Recognitions:

## Speed of light through glass

 Quote by C2k I realize this post is a bit old, but Im a college student in physics and we actually went over this in a lab today. The analogy given is that youre in a car that can only go two speeds: 100mph and 0mph. When driving through the city, every stop sign, every stop light, every pedestrian and every cat, you instantaneously go from 100-0 then back to 100, causing the time it takes to go through the city to be much longer than if there were no obstacles. This analogy was related to the photons moving through a more dense medium, every time a photon encounters an obstacle, it instantaneously stops and continues (absorption-emission) at the speed of light, causing the speed of light to decrease while in a medium.. Well, not technically the speed of light, but the speed light is capable of traveling through a medium.
That's right, the only subtlety is that the "obstacles" the photons are being absorbed and reemitted by are not actually individual atoms in the medium as one might expect, instead in some weird quantum way the photon is actually being absorbed and reemitted by the lattice of atoms as a whole...see ZapperZ's post #4 on this thread.

 I think the speed of light is always the same and the "slowing down" of light is just another way to say the effective speed of light - for practical purposes you think of it as slowing down. I've read many of the technical explanations of the physics of what be happening, but approaching it from another angle, if the light were truly slowed, then when it left the glass it should remain at that same slowed speed unless some force acted on it to speed it up again right ? So theoretically if i put up a long row of glass blocks (like a long row of dominos), the light should get slower each time it hits a new glass block until it going very slow and you could see it move. I think what happens though is that when it leaves the glass, the light is back at the normal speed of light. So I really think the "slowed" speed is just a net effect.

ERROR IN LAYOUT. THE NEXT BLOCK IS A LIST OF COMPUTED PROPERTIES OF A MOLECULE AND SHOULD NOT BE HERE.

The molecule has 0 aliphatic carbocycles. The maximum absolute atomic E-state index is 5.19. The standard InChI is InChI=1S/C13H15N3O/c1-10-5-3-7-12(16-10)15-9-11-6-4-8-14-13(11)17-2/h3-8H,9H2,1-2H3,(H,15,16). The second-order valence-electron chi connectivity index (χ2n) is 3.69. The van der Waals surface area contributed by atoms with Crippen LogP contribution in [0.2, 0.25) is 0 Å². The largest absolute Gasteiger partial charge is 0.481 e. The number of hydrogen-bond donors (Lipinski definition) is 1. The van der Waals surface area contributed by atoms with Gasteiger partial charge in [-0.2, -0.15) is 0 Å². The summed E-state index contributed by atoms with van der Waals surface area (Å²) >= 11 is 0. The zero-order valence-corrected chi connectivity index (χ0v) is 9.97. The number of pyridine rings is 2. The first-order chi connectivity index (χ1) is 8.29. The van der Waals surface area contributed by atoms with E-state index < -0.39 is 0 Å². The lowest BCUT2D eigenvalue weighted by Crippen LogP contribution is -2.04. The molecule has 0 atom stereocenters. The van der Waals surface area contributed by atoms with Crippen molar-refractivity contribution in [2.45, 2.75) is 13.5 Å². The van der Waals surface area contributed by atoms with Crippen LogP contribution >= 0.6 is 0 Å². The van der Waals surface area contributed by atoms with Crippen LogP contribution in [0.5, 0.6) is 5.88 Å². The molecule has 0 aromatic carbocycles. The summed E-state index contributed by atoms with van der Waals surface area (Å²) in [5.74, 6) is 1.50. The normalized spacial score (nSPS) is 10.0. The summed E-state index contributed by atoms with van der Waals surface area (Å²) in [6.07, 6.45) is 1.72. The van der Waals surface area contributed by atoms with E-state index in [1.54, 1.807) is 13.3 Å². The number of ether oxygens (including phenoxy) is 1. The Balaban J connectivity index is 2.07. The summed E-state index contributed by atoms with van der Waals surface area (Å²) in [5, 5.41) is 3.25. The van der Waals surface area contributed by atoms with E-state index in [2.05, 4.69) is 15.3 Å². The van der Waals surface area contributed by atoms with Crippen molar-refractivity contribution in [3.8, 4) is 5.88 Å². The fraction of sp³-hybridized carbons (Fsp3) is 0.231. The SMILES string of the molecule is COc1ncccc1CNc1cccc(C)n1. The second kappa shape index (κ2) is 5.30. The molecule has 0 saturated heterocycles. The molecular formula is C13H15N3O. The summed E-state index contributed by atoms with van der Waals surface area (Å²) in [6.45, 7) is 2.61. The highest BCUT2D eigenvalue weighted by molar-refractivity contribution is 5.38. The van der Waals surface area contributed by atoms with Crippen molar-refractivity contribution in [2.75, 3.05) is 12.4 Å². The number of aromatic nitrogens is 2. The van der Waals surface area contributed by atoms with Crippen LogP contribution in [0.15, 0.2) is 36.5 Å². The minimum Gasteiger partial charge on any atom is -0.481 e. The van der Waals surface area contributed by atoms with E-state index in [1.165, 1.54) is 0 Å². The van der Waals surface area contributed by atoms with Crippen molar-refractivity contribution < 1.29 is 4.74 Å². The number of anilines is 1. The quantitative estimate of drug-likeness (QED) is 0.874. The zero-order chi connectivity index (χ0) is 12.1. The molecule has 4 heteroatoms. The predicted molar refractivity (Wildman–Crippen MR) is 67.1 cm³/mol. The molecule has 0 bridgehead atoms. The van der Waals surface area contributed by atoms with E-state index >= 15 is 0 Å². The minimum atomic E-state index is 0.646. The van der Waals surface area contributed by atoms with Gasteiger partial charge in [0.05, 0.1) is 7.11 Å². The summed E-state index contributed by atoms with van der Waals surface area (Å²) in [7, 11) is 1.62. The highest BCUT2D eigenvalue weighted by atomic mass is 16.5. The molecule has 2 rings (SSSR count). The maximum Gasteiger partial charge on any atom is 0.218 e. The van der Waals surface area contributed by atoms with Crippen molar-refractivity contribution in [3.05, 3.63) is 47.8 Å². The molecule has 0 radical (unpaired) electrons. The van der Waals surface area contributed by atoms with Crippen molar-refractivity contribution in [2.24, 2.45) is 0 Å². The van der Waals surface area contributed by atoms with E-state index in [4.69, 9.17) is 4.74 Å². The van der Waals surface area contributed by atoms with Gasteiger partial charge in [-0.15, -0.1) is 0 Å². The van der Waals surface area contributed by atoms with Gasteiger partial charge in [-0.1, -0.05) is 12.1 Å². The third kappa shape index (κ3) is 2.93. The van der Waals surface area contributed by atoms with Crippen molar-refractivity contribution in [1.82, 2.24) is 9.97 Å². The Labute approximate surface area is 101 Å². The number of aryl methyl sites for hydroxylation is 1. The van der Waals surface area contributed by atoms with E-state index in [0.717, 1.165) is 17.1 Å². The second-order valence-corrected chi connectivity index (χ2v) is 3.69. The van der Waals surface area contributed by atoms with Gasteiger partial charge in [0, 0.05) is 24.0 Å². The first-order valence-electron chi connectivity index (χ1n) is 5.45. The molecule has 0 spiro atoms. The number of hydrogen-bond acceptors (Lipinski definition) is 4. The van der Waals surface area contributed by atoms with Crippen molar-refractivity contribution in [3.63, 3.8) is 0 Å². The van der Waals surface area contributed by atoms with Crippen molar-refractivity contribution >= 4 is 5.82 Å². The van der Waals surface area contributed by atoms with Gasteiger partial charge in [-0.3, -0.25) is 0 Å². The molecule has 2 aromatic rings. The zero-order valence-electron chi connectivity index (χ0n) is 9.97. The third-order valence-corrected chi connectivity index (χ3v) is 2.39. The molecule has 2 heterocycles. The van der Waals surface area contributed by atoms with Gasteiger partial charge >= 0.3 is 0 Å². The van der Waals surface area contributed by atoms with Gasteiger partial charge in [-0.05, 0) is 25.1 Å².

Quote by LexLuther I think the speed of light is always the same and the "slowing down" of light is just another way to say the effective speed of light - for practical purposes you think of it as slowing down. I've read many of the technical explanations of the physics of what be happening, but approaching it from another angle, if the light were truly slowed, then when it left the glass it should remain at that same slowed speed unless some force acted on it to speed it up again right ? So theoretically if i put up a long row of glass blocks (like a long row of dominos), the light should get slower each time it hits a new glass block until it going very slow and you could see it move. I think what happens though is that when it leaves the glass, the light is back at the normal speed of light. So I really think the "slowed" speed is just a net effect.
Yes, that's why the time delay hypothesis due to interaction with atoms is really the only feasible explanation. All proposed models boil down to that common idea.